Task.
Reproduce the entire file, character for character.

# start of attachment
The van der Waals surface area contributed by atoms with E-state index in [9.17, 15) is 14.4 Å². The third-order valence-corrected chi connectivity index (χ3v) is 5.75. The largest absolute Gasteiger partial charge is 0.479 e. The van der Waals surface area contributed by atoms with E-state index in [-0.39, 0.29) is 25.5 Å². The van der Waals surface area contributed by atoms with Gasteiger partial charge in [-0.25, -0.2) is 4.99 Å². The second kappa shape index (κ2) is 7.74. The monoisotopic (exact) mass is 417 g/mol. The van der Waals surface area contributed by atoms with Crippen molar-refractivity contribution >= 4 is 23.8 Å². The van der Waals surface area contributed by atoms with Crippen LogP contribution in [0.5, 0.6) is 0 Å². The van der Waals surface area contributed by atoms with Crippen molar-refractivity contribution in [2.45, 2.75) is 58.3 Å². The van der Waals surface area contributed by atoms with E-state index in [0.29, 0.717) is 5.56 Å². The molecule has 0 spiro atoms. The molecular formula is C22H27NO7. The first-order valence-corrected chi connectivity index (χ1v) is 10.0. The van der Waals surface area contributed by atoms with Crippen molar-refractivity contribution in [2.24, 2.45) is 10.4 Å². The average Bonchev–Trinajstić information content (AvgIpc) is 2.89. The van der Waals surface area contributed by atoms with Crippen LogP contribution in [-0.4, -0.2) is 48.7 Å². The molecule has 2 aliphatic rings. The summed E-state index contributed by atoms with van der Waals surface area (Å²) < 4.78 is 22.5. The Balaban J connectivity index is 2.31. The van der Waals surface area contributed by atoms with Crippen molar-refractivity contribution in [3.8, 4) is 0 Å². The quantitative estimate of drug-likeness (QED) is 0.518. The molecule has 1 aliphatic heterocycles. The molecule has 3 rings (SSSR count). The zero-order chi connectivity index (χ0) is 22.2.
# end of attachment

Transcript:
The van der Waals surface area contributed by atoms with E-state index in [9.17, 15) is 14.4 Å². The third-order valence-corrected chi connectivity index (χ3v) is 5.75. The largest absolute Gasteiger partial charge is 0.479 e. The van der Waals surface area contributed by atoms with E-state index in [-0.39, 0.29) is 25.5 Å². The van der Waals surface area contributed by atoms with Gasteiger partial charge in [-0.25, -0.2) is 4.99 Å². The second kappa shape index (κ2) is 7.74. The monoisotopic (exact) mass is 417 g/mol. The van der Waals surface area contributed by atoms with Crippen molar-refractivity contribution >= 4 is 23.8 Å². The van der Waals surface area contributed by atoms with Crippen LogP contribution in [0.5, 0.6) is 0 Å². The van der Waals surface area contributed by atoms with Crippen molar-refractivity contribution in [2.45, 2.75) is 58.3 Å². The van der Waals surface area contributed by atoms with E-state index in [0.29, 0.717) is 5.56 Å². The molecule has 0 spiro atoms. The molecular formula is C22H27NO7. The first-order valence-corrected chi connectivity index (χ1v) is 10.0. The van der Waals surface area contributed by atoms with Crippen molar-refractivity contribution in [2.24, 2.45) is 10.4 Å². The average Bonchev–Trinajstić information content (AvgIpc) is 2.89. The van der Waals surface area contributed by atoms with Crippen LogP contribution in [-0.4, -0.2) is 48.7 Å². The molecule has 2 aliphatic rings. The summed E-state index contributed by atoms with van der Waals surface area (Å²) < 4.78 is 22.5. The Balaban J connectivity index is 2.31. The van der Waals surface area contributed by atoms with Crippen molar-refractivity contribution in [3.8, 4) is 0 Å². The quantitative estimate of drug-likeness (QED) is 0.518. The molecule has 1 aliphatic heterocycles. The molecule has 3 rings (SSSR count). The zero-order chi connectivity index (χ0) is 22.2.